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A Massive Forest Swastika Planted in 1938 Went Unnoticed Until 1992





The swastika symbol does not always carry a negative meaning we know today. Derived from a Sanskrit term, swastika actually means a lucky or auspicious object. The ancient symbol was first used at least 11,000 years ago in Neolithic Eurasia. It has been present in different religions including Buddhism, Odinism, Hinduism, and Jainism.

The symbol was also present in Europe in the pre-Christian era. It was found in ancient Greece, Serbia and Bosnia, Ukraine, Nordic countries, in Roman catacombs, and on Celtic artifacts. In the Western world, the swastika became popular when brands like Coca-Cola and Carlsberg started using them.

With the Nazis’ increase in power in the 1940s, the true meaning of the symbol was lost.

The swastika was brought to Germany by archaeologist Heinrich Schliemann, famously regarded for the discovery of Troy in 1870, although some reports say he was only an excavator at the site. He discovered the swastika symbol during his research trips to different places, like in Asia, Africa, and South America.

When pre-Hitler nationalist groups in Germany adopted the symbol, the swastika lost its original meaning and became a symbol of the superiority of their race. As racism intensified in Germany, Hitler eventually used the symbol as an insignia for the Nazi party in 1920. In 1933, the Nazi party even went as far as forbidding the use of the swastika symbol for commercial reasons. The symbol was used for propaganda instead. It was printed on and woven into different materials, including flags, pamphlets, uniforms, and helmets.

But perhaps the oddest appearance of the swastika symbol was in a forest.

The forest swastika was discovered in Germany in 1992 by Günter Reschke. He was then employed as an intern for a landscaping company. While taking aerial photos from a plane, he noticed the huge swastika on the north side of the city of Zernikow. It was made out of 100 strategically planted larch trees in the middle of a lush pine forest, and the symbol covered an area of 4,300 yards.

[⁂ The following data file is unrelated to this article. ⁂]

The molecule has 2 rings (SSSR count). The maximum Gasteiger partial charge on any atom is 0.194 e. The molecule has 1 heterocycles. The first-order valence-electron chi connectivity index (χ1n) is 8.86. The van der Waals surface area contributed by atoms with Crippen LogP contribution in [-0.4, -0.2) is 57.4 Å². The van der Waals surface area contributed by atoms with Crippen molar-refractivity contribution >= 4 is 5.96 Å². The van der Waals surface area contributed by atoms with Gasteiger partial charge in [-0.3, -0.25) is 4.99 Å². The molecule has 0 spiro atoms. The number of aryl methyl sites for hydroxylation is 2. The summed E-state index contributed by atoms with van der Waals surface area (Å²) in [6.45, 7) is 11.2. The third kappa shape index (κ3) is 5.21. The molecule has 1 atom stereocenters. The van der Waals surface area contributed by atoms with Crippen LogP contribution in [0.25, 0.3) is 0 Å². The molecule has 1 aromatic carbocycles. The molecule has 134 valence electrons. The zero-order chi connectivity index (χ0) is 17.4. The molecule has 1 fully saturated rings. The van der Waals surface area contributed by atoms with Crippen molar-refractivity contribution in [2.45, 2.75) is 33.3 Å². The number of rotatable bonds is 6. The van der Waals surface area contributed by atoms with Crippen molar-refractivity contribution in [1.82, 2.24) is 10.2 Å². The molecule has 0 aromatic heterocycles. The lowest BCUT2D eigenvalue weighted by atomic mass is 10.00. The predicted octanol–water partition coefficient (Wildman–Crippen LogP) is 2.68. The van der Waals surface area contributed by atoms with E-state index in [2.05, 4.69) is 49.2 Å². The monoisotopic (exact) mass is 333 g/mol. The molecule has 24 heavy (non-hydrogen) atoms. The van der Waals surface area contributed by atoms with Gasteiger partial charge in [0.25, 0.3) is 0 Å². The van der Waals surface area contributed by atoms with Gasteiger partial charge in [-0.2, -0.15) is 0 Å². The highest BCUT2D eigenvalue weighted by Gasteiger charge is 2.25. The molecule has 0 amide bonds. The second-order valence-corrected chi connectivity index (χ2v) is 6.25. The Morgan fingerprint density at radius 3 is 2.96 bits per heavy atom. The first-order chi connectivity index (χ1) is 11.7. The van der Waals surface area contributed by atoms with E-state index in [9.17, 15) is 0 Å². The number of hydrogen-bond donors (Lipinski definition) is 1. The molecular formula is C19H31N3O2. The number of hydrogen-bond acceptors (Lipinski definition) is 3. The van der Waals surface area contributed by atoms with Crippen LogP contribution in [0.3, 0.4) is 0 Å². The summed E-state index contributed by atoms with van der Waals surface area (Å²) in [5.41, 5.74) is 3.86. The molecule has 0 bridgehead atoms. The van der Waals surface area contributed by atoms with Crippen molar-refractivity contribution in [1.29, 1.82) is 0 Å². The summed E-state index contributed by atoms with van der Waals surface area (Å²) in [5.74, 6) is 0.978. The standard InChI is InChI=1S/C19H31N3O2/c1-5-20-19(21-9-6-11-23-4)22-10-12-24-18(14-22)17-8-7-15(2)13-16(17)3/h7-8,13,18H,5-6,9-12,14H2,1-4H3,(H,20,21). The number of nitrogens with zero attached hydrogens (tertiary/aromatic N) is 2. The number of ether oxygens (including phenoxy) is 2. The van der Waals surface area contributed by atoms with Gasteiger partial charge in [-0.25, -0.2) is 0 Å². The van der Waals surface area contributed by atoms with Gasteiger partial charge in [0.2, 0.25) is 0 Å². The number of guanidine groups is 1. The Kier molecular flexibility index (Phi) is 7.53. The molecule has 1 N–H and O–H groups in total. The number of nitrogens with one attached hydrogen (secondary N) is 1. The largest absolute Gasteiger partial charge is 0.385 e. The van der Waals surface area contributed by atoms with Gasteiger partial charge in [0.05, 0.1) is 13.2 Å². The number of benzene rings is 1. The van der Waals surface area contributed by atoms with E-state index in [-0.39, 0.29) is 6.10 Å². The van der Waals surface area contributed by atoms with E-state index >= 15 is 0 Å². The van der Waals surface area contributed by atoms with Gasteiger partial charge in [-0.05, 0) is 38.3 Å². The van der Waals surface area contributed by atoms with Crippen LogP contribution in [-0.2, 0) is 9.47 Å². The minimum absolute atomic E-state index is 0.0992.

For more than 20 years, after the trees had grown, they would bloom in autumn and create a contrast with the surrounding pines. The contrast would disappear in spring. This is perhaps the reason the forest swastika went unnoticed for a very long time. It is not certain who planted the trees, but experts estimate that they were planted in 1938, while Hitler was on his rise to power.

Several theories surround the creation and existence of the forest swastika.

According to one theory, the trees were planted following the orders of a Nazi officer that wanted to honor Hitler’s birthday. One German newspaper reported that they trees were planted as a sign of gratitude to the Reich Labor Service for building a street in Zernikow. And another story says the forest swastika was planted as a sign of loyalty after one villager was sent to a concentration camp as punishment for secretly listening to the BBC radio. One local man also claimed he was part of the group responsible for the symbol in the forest, The Hitler Youth Movement.

There were several attempts to destroy the forest swastika.

Source: Pixabay

The first one was in 1995 by the German authorities. They were concerned that the place would attract Nazi supporters, so they removed 43 larch trees. The attempt didn’t do much, however, as the symbol was still very noticeable. After some tabloids published photos of the symbol, the authorities removed 25 more trees, and the symbol was finally destroyed.

There have been other sightings of forest swastikas, one in the US in the late 1970s and one in Kyrgyzstan in 2006.

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